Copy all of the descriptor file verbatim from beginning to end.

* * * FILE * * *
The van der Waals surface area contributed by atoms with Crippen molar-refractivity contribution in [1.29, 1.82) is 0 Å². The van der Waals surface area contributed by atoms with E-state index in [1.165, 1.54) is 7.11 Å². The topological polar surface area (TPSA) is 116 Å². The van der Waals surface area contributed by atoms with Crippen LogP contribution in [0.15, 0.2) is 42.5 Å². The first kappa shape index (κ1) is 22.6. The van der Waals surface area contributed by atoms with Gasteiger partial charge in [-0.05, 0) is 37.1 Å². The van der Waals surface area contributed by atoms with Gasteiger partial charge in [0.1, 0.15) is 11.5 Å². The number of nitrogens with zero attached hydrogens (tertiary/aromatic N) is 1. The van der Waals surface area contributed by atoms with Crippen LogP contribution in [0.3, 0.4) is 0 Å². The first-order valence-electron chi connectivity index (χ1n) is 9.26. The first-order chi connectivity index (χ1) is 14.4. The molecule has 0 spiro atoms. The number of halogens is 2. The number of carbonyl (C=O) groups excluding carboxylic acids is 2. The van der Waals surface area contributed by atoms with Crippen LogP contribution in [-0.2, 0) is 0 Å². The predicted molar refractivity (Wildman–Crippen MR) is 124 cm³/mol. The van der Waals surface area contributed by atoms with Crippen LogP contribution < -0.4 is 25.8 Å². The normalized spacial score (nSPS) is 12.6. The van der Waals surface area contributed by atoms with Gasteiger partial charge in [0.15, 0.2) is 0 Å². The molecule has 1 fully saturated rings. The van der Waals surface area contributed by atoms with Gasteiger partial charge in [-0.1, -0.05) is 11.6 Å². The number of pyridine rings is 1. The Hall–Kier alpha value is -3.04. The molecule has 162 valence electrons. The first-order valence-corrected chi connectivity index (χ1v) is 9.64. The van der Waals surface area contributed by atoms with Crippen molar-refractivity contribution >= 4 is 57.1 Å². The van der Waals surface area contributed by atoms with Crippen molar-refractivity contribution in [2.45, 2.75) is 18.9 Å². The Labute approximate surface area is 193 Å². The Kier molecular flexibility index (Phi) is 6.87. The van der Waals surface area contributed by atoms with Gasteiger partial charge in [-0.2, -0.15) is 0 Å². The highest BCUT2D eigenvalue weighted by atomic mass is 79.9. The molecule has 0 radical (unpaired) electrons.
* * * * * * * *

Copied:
The van der Waals surface area contributed by atoms with Crippen molar-refractivity contribution in [1.29, 1.82) is 0 Å². The van der Waals surface area contributed by atoms with E-state index in [1.165, 1.54) is 7.11 Å². The topological polar surface area (TPSA) is 116 Å². The van der Waals surface area contributed by atoms with Crippen LogP contribution in [0.15, 0.2) is 42.5 Å². The first kappa shape index (κ1) is 22.6. The van der Waals surface area contributed by atoms with Gasteiger partial charge in [-0.05, 0) is 37.1 Å². The van der Waals surface area contributed by atoms with Gasteiger partial charge in [0.1, 0.15) is 11.5 Å². The number of nitrogens with zero attached hydrogens (tertiary/aromatic N) is 1. The van der Waals surface area contributed by atoms with Crippen LogP contribution in [0.3, 0.4) is 0 Å². The first-order valence-electron chi connectivity index (χ1n) is 9.26. The first-order chi connectivity index (χ1) is 14.4. The molecule has 0 spiro atoms. The number of halogens is 2. The number of carbonyl (C=O) groups excluding carboxylic acids is 2. The van der Waals surface area contributed by atoms with Crippen LogP contribution in [-0.2, 0) is 0 Å². The predicted molar refractivity (Wildman–Crippen MR) is 124 cm³/mol. The van der Waals surface area contributed by atoms with Crippen LogP contribution < -0.4 is 25.8 Å². The normalized spacial score (nSPS) is 12.6. The van der Waals surface area contributed by atoms with Gasteiger partial charge in [0.15, 0.2) is 0 Å². The molecule has 1 fully saturated rings. The van der Waals surface area contributed by atoms with Gasteiger partial charge in [-0.1, -0.05) is 11.6 Å². The number of pyridine rings is 1. The Hall–Kier alpha value is -3.04. The molecule has 162 valence electrons. The first-order valence-corrected chi connectivity index (χ1v) is 9.64. The van der Waals surface area contributed by atoms with Crippen molar-refractivity contribution >= 4 is 57.1 Å². The van der Waals surface area contributed by atoms with Crippen molar-refractivity contribution in [2.45, 2.75) is 18.9 Å². The Labute approximate surface area is 193 Å². The Kier molecular flexibility index (Phi) is 6.87. The van der Waals surface area contributed by atoms with Gasteiger partial charge in [-0.2, -0.15) is 0 Å². The highest BCUT2D eigenvalue weighted by atomic mass is 79.9. The molecule has 0 radical (unpaired) electrons.